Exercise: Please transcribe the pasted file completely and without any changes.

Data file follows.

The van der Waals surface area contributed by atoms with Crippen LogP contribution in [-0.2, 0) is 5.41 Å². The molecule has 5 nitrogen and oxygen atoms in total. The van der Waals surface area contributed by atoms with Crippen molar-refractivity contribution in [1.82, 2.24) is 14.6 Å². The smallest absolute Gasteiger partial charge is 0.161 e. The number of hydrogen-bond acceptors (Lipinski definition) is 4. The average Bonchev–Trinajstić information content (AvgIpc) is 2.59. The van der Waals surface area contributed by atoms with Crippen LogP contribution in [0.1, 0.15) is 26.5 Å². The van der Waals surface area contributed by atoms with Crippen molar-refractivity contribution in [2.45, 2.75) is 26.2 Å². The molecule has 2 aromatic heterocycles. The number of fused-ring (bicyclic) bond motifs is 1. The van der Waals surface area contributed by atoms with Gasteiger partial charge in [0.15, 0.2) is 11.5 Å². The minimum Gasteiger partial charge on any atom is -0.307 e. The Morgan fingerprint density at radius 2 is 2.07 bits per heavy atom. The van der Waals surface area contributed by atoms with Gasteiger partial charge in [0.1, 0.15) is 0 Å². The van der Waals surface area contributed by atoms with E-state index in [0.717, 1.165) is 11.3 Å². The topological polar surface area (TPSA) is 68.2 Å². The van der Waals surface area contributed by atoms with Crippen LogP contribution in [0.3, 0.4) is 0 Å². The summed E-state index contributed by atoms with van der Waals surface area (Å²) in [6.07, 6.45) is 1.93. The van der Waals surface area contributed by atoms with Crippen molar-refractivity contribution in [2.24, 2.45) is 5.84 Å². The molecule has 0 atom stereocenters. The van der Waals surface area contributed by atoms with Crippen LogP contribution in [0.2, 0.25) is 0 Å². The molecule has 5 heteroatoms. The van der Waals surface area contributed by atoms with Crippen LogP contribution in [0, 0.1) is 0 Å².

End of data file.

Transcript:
The van der Waals surface area contributed by atoms with Crippen LogP contribution in [-0.2, 0) is 5.41 Å². The molecule has 5 nitrogen and oxygen atoms in total. The van der Waals surface area contributed by atoms with Crippen molar-refractivity contribution in [1.82, 2.24) is 14.6 Å². The smallest absolute Gasteiger partial charge is 0.161 e. The number of hydrogen-bond acceptors (Lipinski definition) is 4. The average Bonchev–Trinajstić information content (AvgIpc) is 2.59. The van der Waals surface area contributed by atoms with Crippen LogP contribution in [0.1, 0.15) is 26.5 Å². The van der Waals surface area contributed by atoms with Crippen molar-refractivity contribution in [2.45, 2.75) is 26.2 Å². The molecule has 2 aromatic heterocycles. The number of fused-ring (bicyclic) bond motifs is 1. The van der Waals surface area contributed by atoms with Gasteiger partial charge in [0.15, 0.2) is 11.5 Å². The minimum Gasteiger partial charge on any atom is -0.307 e. The Morgan fingerprint density at radius 2 is 2.07 bits per heavy atom. The van der Waals surface area contributed by atoms with Gasteiger partial charge in [0.1, 0.15) is 0 Å². The van der Waals surface area contributed by atoms with E-state index in [0.717, 1.165) is 11.3 Å². The topological polar surface area (TPSA) is 68.2 Å². The van der Waals surface area contributed by atoms with Crippen LogP contribution in [0.3, 0.4) is 0 Å². The summed E-state index contributed by atoms with van der Waals surface area (Å²) in [6.07, 6.45) is 1.93. The van der Waals surface area contributed by atoms with Crippen molar-refractivity contribution in [2.24, 2.45) is 5.84 Å². The molecule has 0 atom stereocenters. The van der Waals surface area contributed by atoms with Crippen LogP contribution in [0.2, 0.25) is 0 Å². The molecule has 5 heteroatoms. The van der Waals surface area contributed by atoms with Crippen LogP contribution in [0, 0.1) is 0 Å².